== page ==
As soon as we started outsourcing digital storage and processing over the cloud, our overall computing landscape went a whole lot wider. Mobile computing in the past couple of decades has transformed from merely viable to absolutely inescapable.

In business, our mobile workforce had to lug heavy, high-spec laptops during their business trips, connecting via VPN to tunnel back to their office’s physical servers. They would rack up charges on roaming call minutes while outside of the country. But this changed when businesses shifted to the cloud. Secure cloud services allowed users to not only store and recover their corporate data offsite, but also allowed management and operational systems to be accessible anytime, anywhere. Hosted PBX and various communication apps enabled users to connect through voice, messaging, and video in real-time with pure data over LTE or Wi-Fi, thereby limiting overseas charges.

And yet beyond this level of technological convenience, there are still opportunities for us to go better and faster. The promise of edge computing is to do more than what cloud is already doing well and make it faster through proximity. Connectivity, while it offloads most of the processing and storage, drains a different resource from our devices – namely our batteries. The demand on the device is to remain connected to continuously shuttle data to and from the internet in order to process and stay up to date, and this still requires a lot of power.

Through edge computing, some of the processes and data analysis can be sent to a more peripheral connection known as the “edge”, say a server or a network node, which allows the transfer to be more immediate. This then can be sent back to the device or to the cloud for storage. What this means for the network is, rather than continuously updating both device and cloud, the intermediary or “edge” connection ensures shorter and faster data transmissions, then uploading only when the data has been processed. This way, resource usage is distributed among the connections.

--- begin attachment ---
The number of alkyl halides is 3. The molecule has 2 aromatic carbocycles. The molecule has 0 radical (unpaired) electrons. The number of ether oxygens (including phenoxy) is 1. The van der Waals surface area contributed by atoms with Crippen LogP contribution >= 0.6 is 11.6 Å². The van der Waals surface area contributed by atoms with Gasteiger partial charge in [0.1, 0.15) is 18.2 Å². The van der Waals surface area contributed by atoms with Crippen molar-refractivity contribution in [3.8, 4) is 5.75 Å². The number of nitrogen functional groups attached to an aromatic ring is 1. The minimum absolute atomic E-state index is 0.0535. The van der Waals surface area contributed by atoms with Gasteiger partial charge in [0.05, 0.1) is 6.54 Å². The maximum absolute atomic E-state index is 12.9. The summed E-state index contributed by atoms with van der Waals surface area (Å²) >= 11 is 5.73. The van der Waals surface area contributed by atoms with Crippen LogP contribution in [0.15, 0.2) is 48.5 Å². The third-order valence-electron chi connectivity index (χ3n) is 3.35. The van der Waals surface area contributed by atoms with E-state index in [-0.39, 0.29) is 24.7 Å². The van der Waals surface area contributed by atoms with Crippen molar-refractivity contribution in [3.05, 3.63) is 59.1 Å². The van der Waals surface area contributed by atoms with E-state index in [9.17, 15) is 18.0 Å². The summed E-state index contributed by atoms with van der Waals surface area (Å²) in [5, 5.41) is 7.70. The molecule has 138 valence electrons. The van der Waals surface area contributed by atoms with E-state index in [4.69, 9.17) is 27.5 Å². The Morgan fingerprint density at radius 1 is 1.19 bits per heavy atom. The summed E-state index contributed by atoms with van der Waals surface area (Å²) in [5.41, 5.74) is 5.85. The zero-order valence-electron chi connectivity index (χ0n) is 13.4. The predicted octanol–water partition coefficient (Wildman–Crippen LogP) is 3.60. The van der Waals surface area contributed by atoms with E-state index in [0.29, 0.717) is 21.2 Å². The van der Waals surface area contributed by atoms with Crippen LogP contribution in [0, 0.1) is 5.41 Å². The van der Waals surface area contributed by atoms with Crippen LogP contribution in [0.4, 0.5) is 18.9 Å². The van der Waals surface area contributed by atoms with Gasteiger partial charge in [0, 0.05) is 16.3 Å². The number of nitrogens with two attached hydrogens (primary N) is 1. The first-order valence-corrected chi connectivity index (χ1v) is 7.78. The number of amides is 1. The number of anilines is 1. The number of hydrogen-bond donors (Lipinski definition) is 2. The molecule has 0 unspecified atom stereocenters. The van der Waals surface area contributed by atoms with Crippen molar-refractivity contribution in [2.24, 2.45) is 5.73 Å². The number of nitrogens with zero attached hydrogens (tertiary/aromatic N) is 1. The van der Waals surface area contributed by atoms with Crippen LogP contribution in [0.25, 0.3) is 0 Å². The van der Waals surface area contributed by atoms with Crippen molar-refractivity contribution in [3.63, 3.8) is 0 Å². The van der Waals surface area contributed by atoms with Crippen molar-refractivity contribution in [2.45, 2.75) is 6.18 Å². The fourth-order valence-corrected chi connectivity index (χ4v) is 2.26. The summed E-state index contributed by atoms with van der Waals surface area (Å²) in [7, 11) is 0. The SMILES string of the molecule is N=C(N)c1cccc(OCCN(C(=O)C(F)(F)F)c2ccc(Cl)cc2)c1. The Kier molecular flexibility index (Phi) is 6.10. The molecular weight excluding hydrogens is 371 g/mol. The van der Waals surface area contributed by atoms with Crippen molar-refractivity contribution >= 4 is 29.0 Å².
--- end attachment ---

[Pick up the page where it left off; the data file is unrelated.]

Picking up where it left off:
The IoT (Internet of Things) revolution is converting devices, equipment, and locations to become “smart” network points (by adding computing power into formerly static devices, enabling data collection that can be turned into analyzable statistical information). Having them connect to the “edge” or become “edge” connections themselves will allow the data to be aggregated in record time.

With 5G already coming along, the mobile work experience will see more dramatic developments within the decade. Wireless services will be adopted by more businesses across varying industries. Some, by sheer scale, will be using it exclusively for their overall connectivity need. Companies have the choice of staying with cloud computing, which will allow them the full flexibility of being on the go while outsourcing many of their processes via third party systems and servers; or they can decide to explore edge computing to ensure faster data processing and analysis while keeping their power and resource usage to a minimum.

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